The armature of a linear motor is a natural heat sink. The large stationary mass of magnetic iron about which the armature coils are wound is capable of absorbing substantial heat while maintaining a reasonable temperature. In my above-referenced linear motor, the armature is relatively long compared to the length of the movable element. The commutating scheme energizes only those armature coils within the magnetic influence of the permanent magnets in the movable element. An application of such a linear motor which positions the movable element in generally random locations along the armature tends to distribute the heat along the armature. This makes available the relatively large structure of the armature for discharging the heat.

Some applications prevent random deposit of heat along an armature. For example, the high current experienced in accelerating a linear motor may often occur over a small portion of the length of the armature. Thus, even though the magnetic iron in the armature is available as a heat sink, the heat is concentrated in a small portion of the iron, giving rise to unacceptable temperature rise in that portion.

In my U.S. Pat. application Ser. No: 638,488, now U.S. Pat. No. 4,625,132, I disclose a linear motor with a U-shaped frame having a flexible seal closing the arms of the U shape. The movable element within the U-shaped frame is connected to a load through a plate passing through the flexible seal. A coolant fluid such as, for example, air, is injected into one or both ends of the U-shaped frame at a positive pressure with respect to the ambient gas pressure. The coolant fluid flows toward the portion of the armature having coils energized for interaction with the permanent magnets of the movable element. The flexible seal keeps the coolant fluid within the U-shaped frame and at least partly seals the plate. Controlled coolant leakage about the plate permits discharge of the heat from the U-shaped frame in the vicinity of the energized armature coils, which is, of course, precisely where the coolant is most desired.

A linear motor with seal, as disclosed above, has the further advantage in a dirty factory environment of preventing the entry of dirt into the U-shaped frame. Even in the absence of a positive pressure of coolant, the seal excludes dirt. With a positive coolant pressure, even greater cleanliness can be maintained within the linear motor.

For the generation of even greater force, I have discovered that even a moderate flow of a liquid coolant in thermal contact with the armature is capable of maintaining an armature temperature rise within acceptable limits. One embodiment of a linear motor with liquid coolant flow in its armature is disclosed in U.S. patent application Ser. No. 859,915 now abandoned.

The combination of high-magnetic-field-strength permanent magnets with the new ability to cool the armatures of permanent magnet DC linear motors now permits the design of linear motors capable of sufficient force to enter applications never before contemplated for such devices.

Modern permanent magnets facing an armature containing magnetic material exert a high attractive force therebetween. Such high attractive force must be resisted by the structure supporting the movable element. In the case of the above-referenced positioning table, the bearings supporting the table slide for linear motion along its axis are also employed for supporting a movable element affixed thereto. In my U.S. Pat. No. 4,505,464, I disclose a positioning table in which the magnetic attraction of a permanent magnet linear motor is employed for pre-loading the bearings thereof. Thus, rather than being a problem, the magnetic attraction in a permanent magnet linear motor becomes an advantage.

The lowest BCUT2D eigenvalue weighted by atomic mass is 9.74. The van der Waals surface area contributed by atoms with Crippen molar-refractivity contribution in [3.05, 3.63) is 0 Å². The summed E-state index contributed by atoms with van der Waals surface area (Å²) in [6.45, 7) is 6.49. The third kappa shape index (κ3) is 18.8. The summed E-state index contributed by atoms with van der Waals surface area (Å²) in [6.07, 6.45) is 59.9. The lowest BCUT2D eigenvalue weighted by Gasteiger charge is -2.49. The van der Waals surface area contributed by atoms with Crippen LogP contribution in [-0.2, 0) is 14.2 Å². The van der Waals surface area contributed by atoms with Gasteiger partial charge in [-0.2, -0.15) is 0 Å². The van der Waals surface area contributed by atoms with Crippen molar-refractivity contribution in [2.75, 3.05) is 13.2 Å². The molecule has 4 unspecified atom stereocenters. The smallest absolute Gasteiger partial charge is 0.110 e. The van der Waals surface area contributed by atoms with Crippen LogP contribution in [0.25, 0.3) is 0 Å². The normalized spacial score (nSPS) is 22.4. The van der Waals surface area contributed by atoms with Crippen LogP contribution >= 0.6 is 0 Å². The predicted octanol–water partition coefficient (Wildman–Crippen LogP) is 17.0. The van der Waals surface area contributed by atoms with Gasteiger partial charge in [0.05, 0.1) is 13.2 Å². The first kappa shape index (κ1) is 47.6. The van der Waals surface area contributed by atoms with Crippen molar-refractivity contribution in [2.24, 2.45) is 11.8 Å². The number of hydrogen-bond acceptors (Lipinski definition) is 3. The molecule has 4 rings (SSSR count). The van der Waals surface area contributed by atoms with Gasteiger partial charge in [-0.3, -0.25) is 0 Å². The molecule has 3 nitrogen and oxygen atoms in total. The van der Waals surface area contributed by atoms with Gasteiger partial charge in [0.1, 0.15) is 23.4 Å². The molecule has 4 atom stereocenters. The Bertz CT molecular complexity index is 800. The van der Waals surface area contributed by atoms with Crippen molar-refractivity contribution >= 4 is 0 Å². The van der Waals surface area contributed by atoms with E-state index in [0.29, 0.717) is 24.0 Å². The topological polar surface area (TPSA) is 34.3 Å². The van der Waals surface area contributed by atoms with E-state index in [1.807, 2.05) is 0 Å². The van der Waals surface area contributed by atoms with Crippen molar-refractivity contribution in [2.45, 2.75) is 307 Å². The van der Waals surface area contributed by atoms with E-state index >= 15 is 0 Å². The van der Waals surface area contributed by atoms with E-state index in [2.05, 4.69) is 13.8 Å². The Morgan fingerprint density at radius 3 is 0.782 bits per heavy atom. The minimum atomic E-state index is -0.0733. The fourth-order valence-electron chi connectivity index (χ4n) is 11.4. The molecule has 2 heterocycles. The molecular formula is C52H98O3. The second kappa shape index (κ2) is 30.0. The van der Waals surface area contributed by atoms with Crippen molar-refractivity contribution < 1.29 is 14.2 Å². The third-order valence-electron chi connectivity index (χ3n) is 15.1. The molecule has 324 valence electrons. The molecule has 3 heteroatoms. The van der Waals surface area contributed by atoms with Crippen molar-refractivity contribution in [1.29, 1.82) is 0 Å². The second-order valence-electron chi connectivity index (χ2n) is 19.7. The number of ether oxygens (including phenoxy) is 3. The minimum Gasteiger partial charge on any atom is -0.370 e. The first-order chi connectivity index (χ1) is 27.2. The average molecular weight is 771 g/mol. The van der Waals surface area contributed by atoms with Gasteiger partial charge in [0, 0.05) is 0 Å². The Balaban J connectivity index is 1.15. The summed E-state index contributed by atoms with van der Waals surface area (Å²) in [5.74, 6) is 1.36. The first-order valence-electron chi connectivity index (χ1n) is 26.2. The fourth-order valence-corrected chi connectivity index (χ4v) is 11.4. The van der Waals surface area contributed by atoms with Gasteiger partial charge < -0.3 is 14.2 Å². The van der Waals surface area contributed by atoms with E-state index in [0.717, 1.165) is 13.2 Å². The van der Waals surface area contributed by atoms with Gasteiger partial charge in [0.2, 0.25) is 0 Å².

An alternative approach for dealing with the bearing loading imposed by magnetic attraction in a linear motor is disclosed in my U.S. Pat. No. 4,595,870, in which the magnetic attractive forces exerted in a first direction by a first set of permanent magnets are balanced by equal magnetic attractive forces exerted in the opposite direction by a second set of permanent magnets.

A further alternative approach for dealing with the bearing loading imposed by magnetic attraction is disclosed in my U.S. patent application Ser. No. 887,383, now U.S. Pat. No. 4,749,921, where in the armature is formed of non-magnetic material. Thus, the static magnetic attractive forces in conventional permanent magnet linear motors are eliminated.

OBJECTS AND SUMMARY OF THE INVENTION

Accordingly, it is an object of the invention to provide a permanent magnet linear motor which overcomes the drawbacks of the prior art.

It is a further object of the invention to provide a permanent magnet linear motor employing magnetic bearing preloading.

It is a still further object of the invention to provide a permanent magnet linear motor including bearing load relief.

It is a still further object of the invention to provide a permanent magnet linear motor including dynamic bearing load relief variable in response to forces imposed thereon.

It is a still further object of the invention to provide a machine tool having an integral permanent magnet linear motor.

Briefly stated, the present invention provides a permanent magnet linear motor, optionally built into a bed of a machine tool, employing a combination of bearings and air load-relief pads to support static and dynamic loads. A static preload, exerted by magnetic attraction between permanent magnets and magnetic iron in the armature of the linear motor, provides a static preload to the combination of bearings and air load-relief pads. Air pressure to the air load-relief pad is controlled to a value less than that capable of supporting the entire load applied thereto whereby a reduced, but non-zero, load is carried by the bearings. A dynamic system employs measurement and/or prediction of the bearing loads to modulate air pressures applied to related air load-relief pads, whereby the components of total load supported by the bearings is maintained substantially constant. In one embodiment of the invention, an air bearing is formed between facing surfaces of the motor armature and its plurality of permanent magnets, without using auxiliary contact bearings. In a further embodiment, one or both of the movable and stationary elements of the linear motor are flat plates.